Petrification Myths: The Stone Women of Moelfre Hill

There are many petrification myths and legends in settings scattered around the British Isles that tell how people have become turned to stone.  It is often the case that some religious code or rule has been transgressed by one or more people for some reason and they have been punished by being turned to stone.

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Moelfre in Gwynedd – Image by Oosoom – CC BY-SA 3.0 – From Wikimedia Commons

The Stone Women of Moelfre Hill

The legend of the Stone Women of Moelfre tells the story of how three women were turned to stone for working on the Sabbath.  Its setting is on Moelfre, which  is a Welsh hill in Gwynedd, Wales sitting on the western edge of the Snowdonia National Park, situated about three miles from the village of Dyffryn Ardudwy and about five miles from the village of Llanbedr.

The legend was said to have originated about the time Christianity was taking over from the old pagan beliefs and tells how three women had a problem winnowing their corn because there was no wind.  Winnowing was an important task that their families and community depended upon to make bread.  According to the legend, one woman wore a red kirtle.  Another wore a white kirtle and the third wore a kirtle of the darkest blue.

After the corn was harvested the people would thresh the corn, sometimes by making oxen walk in circles over the harvested ears of corn, or by pounding it on the ground with flails.  This would crush the ears leaving the chaff and grain that needed separating, or winnowing which was hard work and done by the women of the community.  They would spend many hours  throwing the mixed chaff and grain into the air so that the wind would take the light chaff away but leave the heavier grain to fall to the ground.  The remaining grain would then be placed in sacks and ground into flour.

The problem the women had was that for many days there had been no wind or even the slightest breeze, making it impossible for them to winnow.  The women worried that unless they could get their task done soon it would rain and ruin the corn.  The grain and chaff would get wet making them stick together and hard to separate and they would not be able to bake bread to feed their families and began to despair that they would not be able to complete their task.

Then the woman wearing the red kirtle had an idea and said to the others, “I say there is bound to be wind on the top of Moelfre.  Let us carry sacks of grain up there and do the winnowing there.”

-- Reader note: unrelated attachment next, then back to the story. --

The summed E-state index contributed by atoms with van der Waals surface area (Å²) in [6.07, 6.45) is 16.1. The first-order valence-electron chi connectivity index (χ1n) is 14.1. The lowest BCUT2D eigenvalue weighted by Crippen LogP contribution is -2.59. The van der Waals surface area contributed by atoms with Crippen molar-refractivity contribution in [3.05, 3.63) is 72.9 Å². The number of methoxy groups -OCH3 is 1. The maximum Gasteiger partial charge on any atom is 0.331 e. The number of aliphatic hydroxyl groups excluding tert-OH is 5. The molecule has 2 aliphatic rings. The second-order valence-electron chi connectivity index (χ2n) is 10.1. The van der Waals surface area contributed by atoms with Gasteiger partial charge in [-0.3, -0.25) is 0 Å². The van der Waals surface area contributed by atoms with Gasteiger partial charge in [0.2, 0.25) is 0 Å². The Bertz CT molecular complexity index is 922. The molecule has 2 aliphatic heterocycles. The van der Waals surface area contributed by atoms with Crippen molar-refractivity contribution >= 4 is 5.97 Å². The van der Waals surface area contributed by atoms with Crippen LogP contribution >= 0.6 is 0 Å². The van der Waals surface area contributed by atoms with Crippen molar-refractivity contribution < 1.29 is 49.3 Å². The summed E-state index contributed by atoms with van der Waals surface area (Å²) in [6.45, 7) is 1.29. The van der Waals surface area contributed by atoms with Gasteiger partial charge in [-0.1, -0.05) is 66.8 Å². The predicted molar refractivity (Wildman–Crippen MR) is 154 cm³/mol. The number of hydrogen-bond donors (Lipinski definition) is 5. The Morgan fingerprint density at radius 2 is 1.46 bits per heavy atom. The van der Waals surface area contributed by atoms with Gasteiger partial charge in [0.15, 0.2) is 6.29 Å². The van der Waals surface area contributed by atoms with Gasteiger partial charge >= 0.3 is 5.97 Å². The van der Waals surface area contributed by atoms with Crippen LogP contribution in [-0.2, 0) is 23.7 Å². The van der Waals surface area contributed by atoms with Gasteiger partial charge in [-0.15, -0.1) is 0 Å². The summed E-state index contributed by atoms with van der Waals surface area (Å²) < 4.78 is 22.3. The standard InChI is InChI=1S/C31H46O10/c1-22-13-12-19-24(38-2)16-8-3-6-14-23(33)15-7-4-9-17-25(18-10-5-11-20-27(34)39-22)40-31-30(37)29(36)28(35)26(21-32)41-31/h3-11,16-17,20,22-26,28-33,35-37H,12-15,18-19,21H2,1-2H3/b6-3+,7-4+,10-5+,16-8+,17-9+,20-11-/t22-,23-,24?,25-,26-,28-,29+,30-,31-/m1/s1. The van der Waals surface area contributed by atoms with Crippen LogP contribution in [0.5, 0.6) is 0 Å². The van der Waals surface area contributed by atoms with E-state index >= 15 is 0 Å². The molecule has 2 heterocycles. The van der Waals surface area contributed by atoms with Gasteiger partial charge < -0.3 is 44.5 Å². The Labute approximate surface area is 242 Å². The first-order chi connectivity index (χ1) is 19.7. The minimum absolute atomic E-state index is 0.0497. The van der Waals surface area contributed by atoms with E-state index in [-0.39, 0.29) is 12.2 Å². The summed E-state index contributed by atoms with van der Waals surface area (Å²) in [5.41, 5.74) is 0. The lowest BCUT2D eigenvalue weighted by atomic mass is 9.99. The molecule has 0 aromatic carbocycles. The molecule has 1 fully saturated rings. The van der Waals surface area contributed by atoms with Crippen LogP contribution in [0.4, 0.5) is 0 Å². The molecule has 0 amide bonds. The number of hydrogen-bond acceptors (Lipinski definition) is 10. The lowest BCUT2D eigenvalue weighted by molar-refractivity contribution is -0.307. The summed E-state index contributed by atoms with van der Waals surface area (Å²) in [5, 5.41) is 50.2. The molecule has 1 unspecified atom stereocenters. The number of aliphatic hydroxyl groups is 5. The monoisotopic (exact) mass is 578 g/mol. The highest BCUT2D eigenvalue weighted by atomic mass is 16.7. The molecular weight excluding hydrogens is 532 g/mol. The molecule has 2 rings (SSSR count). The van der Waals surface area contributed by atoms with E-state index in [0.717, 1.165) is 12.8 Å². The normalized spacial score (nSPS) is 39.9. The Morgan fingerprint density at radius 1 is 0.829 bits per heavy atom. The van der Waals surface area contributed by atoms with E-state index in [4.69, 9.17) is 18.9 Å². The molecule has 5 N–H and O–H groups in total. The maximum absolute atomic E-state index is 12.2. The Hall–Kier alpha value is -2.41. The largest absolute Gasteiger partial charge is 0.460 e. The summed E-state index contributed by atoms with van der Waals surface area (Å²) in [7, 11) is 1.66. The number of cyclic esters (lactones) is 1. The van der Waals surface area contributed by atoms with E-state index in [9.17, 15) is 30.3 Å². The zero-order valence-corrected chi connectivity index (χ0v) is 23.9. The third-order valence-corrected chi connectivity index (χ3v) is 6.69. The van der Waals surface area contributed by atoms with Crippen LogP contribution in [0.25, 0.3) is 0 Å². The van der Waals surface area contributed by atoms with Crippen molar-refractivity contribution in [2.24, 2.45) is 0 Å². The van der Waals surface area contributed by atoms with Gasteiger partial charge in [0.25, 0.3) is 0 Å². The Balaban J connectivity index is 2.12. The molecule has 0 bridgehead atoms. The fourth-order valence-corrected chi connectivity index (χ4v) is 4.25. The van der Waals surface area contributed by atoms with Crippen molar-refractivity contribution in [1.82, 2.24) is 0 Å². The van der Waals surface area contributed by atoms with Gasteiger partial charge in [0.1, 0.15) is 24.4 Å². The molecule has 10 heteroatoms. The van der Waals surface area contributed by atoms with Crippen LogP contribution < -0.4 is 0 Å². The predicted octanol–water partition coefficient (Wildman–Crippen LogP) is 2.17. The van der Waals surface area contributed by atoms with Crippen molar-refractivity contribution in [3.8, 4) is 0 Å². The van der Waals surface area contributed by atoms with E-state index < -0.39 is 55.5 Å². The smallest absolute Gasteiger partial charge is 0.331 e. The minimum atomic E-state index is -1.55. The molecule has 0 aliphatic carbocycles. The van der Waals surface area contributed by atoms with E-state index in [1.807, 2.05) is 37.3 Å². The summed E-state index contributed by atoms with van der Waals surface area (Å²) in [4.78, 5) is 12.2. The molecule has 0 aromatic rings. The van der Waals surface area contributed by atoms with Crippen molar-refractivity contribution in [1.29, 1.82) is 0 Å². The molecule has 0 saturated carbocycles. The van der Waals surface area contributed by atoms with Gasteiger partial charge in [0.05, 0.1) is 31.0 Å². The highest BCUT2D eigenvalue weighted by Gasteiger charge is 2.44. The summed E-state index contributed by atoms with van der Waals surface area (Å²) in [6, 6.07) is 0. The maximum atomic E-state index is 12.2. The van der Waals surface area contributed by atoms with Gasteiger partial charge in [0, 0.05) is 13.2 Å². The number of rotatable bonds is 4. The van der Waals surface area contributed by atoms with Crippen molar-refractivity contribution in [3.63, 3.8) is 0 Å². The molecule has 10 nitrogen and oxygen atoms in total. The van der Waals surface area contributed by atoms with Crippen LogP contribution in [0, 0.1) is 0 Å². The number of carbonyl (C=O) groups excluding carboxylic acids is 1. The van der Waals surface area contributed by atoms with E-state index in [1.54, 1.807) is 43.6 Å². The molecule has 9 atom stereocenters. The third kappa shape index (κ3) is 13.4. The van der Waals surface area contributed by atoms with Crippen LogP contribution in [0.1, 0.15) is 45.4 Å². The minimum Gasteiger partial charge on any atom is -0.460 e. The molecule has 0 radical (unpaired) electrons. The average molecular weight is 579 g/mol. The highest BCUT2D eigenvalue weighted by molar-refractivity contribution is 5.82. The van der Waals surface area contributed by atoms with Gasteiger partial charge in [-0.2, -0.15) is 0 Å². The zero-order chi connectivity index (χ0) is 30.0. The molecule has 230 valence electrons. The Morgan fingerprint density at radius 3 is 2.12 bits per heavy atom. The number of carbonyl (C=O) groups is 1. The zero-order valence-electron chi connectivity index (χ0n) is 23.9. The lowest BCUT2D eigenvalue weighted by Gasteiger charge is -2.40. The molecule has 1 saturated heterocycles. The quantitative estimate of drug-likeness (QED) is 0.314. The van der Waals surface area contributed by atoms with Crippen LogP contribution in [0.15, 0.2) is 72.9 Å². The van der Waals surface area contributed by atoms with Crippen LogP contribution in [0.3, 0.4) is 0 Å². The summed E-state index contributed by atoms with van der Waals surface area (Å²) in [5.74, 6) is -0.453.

“But we would be working on the Sabbath if we did that!”  said the woman in the white kirtle. It was a Sunday and on Sundays in Wales no one at all was allowed to work because it was the Sabbath.

“But if the wind is blowing on Moelfre, shall we let it go to waste and have no flour to bake bread?”  said the woman in blue, “And what would we tell our children when they have no bread?  I will fetch three sacks and we can fill them up and carry them up to Moelfre.”

They all agreed that they should this so they filled up a sack each and hoisting them across their backs began the arduous journey along the path to the top of Moelfre.   On the way they passed a cottage where an old man looked out of his door and was shocked to see them hauling the sacks up the path.   He gave them a stern warning about the consequences of working on the Sabbath but the women continued on their way ignoring him.  They passed a farm and the farmer shouted out a warning that it was the Sabbath and told them to stop or they would be punished.  The women laughed at him and carried on.

Their path took them through the valley where the men of Neolithic times made axes out of the sharp Graig Lwyd stone.  Passing though, they climbed the path to the high hill where the Meini Hirion, also called the Druid’s Stone Circle stood and passed this and continued on their way.  They knew that the summit of Moelfre was not far off and that there would be wind there and redoubled their efforts.

Finally the reached the summit of the hill.  Just as they had anticipated the wind was just right for their task so they spread out a sheet on the ground to catch the grain when it fell out of  the air.  They emptied the contents of their sacks into a heap and began the arduous task of winnowing the corn throwing up into air so that the wind took the husks and the grain fell onto the sheet on the ground.  Then as they were busily working away a terrible thing happened.   The  legend says that  God saw them working on the Sabbath and punished them for disobeying his law and turned them into three standing stones.  One red, one white and one dark blue and there they stood on top of Moelfre for years untold, but not forever.